They stressed that according to the best evidence we have, EC pills do not appear to work after fertilization.

In addition, keep in mind that according to the standard medical definition, pregnancy begins with implantation.

Vaginal bleeding isn’t a common side effect of Plan B, but it can happen. It’s caused by the hormones in Plan B and other EC pills. Usually, bleeding is light and goes away on its own.

In rare cases, bleeding could be caused by something more serious. You should seek medical attention if you experience:

  • unusually heavy bleeding
  • unexpected bleeding that lasts more than a few days
  • bleeding that’s accompanied by other symptoms, such as cramps or dizziness

Because Plan B prevents pregnancy, it’s hard to accurately measure its effectiveness. That would require knowing how many women would have become pregnant had they not taken Plan B, which isn’t possible.

As a result, most measures of Plan B’s effectiveness are estimates. Plan B’s manufacturers claim that Plan B is:

  • 95 percent effective when taken within 24 hours of sex
  • 61 percent effective when taken between 48 and 72 hours after sex

Researchers have questioned these estimates. Studies suggest Plan B and other progestin-only pills are between 52 and 100 percent effective at preventing pregnancy.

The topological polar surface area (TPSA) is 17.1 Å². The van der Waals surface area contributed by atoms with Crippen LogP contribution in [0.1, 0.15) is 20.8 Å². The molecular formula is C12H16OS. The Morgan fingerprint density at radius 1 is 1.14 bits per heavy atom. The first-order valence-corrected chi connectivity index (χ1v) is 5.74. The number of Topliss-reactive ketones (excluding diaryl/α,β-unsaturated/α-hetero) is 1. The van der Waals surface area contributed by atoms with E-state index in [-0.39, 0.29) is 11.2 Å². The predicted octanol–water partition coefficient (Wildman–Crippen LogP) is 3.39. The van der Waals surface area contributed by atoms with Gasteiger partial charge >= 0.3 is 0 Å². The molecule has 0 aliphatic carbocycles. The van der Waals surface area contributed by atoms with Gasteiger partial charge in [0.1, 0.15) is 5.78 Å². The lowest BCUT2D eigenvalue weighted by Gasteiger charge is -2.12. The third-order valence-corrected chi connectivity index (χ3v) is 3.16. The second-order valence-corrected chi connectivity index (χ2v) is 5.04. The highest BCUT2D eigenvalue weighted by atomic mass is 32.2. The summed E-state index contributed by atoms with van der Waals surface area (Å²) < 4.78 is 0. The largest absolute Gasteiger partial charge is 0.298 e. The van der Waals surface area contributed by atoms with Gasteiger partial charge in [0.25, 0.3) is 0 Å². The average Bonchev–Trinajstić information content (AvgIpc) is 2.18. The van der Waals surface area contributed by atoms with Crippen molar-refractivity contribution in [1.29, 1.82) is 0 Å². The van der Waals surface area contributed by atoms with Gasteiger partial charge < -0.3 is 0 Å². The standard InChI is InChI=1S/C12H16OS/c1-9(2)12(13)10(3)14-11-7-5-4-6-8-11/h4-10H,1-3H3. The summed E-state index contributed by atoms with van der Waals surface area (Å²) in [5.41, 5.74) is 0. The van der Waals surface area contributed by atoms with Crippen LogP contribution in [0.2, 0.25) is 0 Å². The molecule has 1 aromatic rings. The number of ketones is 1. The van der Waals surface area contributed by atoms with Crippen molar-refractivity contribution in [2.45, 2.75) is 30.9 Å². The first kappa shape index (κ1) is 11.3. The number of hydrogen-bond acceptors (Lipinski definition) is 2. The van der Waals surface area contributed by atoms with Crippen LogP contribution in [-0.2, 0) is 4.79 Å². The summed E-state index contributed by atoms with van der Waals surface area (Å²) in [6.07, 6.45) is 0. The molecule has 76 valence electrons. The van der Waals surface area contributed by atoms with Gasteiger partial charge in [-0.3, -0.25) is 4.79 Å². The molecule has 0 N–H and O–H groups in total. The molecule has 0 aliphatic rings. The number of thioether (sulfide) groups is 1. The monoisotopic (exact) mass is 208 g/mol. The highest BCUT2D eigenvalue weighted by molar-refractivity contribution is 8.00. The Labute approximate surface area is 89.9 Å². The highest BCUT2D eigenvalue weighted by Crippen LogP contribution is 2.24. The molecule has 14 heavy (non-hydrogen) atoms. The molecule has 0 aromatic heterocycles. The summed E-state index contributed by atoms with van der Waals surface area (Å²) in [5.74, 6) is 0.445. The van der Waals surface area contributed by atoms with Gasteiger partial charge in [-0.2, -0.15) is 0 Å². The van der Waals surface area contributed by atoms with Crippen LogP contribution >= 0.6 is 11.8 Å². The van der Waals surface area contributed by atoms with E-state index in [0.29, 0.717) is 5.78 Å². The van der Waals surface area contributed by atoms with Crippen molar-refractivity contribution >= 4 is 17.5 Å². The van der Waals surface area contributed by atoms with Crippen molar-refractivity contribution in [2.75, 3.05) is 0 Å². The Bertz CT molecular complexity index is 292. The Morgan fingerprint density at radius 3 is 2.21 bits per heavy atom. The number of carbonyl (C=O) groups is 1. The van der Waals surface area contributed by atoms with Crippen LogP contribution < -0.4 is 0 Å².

In addition, Plan B’s manufacturers recommend taking it within 72 hours. However, recent research suggests that it may still be somewhat effective for up to 120 hours after sex.

A medical abortion involves two drugs.

The first drug is mifepristone. It works by blocking progesterone, a hormone that’s necessary for a pregnancy to continue growing.

The second drug is misoprostol. Typically taken after mifepristone, it works by causing contractions that push the pregnancy from the uterus.

Plan B won’t work if you’re already pregnant.

Though few studies have assessed the effects of taking Plan B during pregnancy, there’s moderate evidence that it won’t harm a growing fetus.

Plan B doesn’t affect fertility. It won’t prevent you from becoming pregnant in the future or increase your risk of miscarrying if you eventually become pregnant.

In addition, there’s no limit to how often you can take Plan B.

If you can safely take birth control pills, you can probably take Plan B.

In fact, according to the medical eligibility criteria provided by the Centers for Disease Control and Prevention (CDC), the benefits of taking EC pills nearly always outweigh the risks.

A few recent studies suggest that Plan B isn’t as effective among people who have a body mass index (BMI) above 25.

In particular, a 2011 study reported that compared to people with a BMI under 25, people with a BMI over 30 were three times more likely to become pregnant despite taking EC.

A 2014 study reported that, in general, higher BMIs are associated with a decreased effectiveness of Plan B and other progestin-only EC pills.